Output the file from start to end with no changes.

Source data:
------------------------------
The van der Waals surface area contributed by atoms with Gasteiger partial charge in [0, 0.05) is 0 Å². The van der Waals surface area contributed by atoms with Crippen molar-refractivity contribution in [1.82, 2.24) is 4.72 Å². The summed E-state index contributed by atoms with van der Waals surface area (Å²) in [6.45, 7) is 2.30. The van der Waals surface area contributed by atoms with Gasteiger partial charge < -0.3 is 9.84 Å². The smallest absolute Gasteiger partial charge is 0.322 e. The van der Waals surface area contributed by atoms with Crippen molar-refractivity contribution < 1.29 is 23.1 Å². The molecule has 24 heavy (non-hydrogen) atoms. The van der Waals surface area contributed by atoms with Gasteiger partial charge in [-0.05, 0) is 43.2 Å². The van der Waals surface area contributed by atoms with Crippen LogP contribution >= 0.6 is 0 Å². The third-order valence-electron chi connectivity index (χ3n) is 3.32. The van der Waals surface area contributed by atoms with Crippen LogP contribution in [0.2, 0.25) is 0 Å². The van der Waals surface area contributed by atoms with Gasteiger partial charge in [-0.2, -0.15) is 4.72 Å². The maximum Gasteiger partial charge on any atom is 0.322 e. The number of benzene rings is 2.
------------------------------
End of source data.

The van der Waals surface area contributed by atoms with Gasteiger partial charge in [0, 0.05) is 0 Å². The van der Waals surface area contributed by atoms with Crippen molar-refractivity contribution in [1.82, 2.24) is 4.72 Å². The summed E-state index contributed by atoms with van der Waals surface area (Å²) in [6.45, 7) is 2.30. The van der Waals surface area contributed by atoms with Gasteiger partial charge < -0.3 is 9.84 Å². The smallest absolute Gasteiger partial charge is 0.322 e. The van der Waals surface area contributed by atoms with Crippen molar-refractivity contribution < 1.29 is 23.1 Å². The molecule has 24 heavy (non-hydrogen) atoms. The van der Waals surface area contributed by atoms with Gasteiger partial charge in [-0.05, 0) is 43.2 Å². The van der Waals surface area contributed by atoms with Crippen LogP contribution >= 0.6 is 0 Å². The third-order valence-electron chi connectivity index (χ3n) is 3.32. The van der Waals surface area contributed by atoms with Crippen LogP contribution in [0.2, 0.25) is 0 Å². The van der Waals surface area contributed by atoms with Gasteiger partial charge in [-0.2, -0.15) is 4.72 Å². The maximum Gasteiger partial charge on any atom is 0.322 e. The number of benzene rings is 2.